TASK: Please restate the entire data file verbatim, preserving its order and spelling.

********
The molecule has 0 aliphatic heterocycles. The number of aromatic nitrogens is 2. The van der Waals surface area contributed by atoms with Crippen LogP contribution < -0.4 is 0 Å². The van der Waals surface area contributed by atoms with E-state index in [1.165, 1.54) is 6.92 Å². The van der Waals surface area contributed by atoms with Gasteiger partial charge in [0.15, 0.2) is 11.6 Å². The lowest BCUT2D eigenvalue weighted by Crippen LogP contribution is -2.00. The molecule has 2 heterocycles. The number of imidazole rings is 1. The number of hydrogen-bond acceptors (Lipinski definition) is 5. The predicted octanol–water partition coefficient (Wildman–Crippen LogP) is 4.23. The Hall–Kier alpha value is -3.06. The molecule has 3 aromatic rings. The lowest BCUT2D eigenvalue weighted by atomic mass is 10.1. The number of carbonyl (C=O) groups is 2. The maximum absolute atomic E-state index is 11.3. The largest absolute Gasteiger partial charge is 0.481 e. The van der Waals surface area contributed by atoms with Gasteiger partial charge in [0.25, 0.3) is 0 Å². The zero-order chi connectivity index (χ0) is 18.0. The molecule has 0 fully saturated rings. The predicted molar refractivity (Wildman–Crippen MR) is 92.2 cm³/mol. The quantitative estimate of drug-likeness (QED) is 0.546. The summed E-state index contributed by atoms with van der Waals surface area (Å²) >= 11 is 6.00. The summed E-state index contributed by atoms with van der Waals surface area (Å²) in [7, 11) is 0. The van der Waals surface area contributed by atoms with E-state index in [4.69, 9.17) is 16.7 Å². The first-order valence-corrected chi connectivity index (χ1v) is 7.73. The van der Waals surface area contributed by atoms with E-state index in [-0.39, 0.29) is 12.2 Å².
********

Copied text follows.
The molecule has 0 aliphatic heterocycles. The number of aromatic nitrogens is 2. The van der Waals surface area contributed by atoms with Crippen LogP contribution < -0.4 is 0 Å². The van der Waals surface area contributed by atoms with E-state index in [1.165, 1.54) is 6.92 Å². The van der Waals surface area contributed by atoms with Gasteiger partial charge in [0.15, 0.2) is 11.6 Å². The lowest BCUT2D eigenvalue weighted by Crippen LogP contribution is -2.00. The molecule has 2 heterocycles. The number of imidazole rings is 1. The number of hydrogen-bond acceptors (Lipinski definition) is 5. The predicted octanol–water partition coefficient (Wildman–Crippen LogP) is 4.23. The Hall–Kier alpha value is -3.06. The molecule has 3 aromatic rings. The lowest BCUT2D eigenvalue weighted by atomic mass is 10.1. The number of carbonyl (C=O) groups is 2. The maximum absolute atomic E-state index is 11.3. The largest absolute Gasteiger partial charge is 0.481 e. The van der Waals surface area contributed by atoms with Gasteiger partial charge in [0.25, 0.3) is 0 Å². The zero-order chi connectivity index (χ0) is 18.0. The molecule has 0 fully saturated rings. The predicted molar refractivity (Wildman–Crippen MR) is 92.2 cm³/mol. The quantitative estimate of drug-likeness (QED) is 0.546. The summed E-state index contributed by atoms with van der Waals surface area (Å²) >= 11 is 6.00. The summed E-state index contributed by atoms with van der Waals surface area (Å²) in [7, 11) is 0. The van der Waals surface area contributed by atoms with E-state index in [4.69, 9.17) is 16.7 Å². The first-order valence-corrected chi connectivity index (χ1v) is 7.73. The van der Waals surface area contributed by atoms with E-state index in [-0.39, 0.29) is 12.2 Å².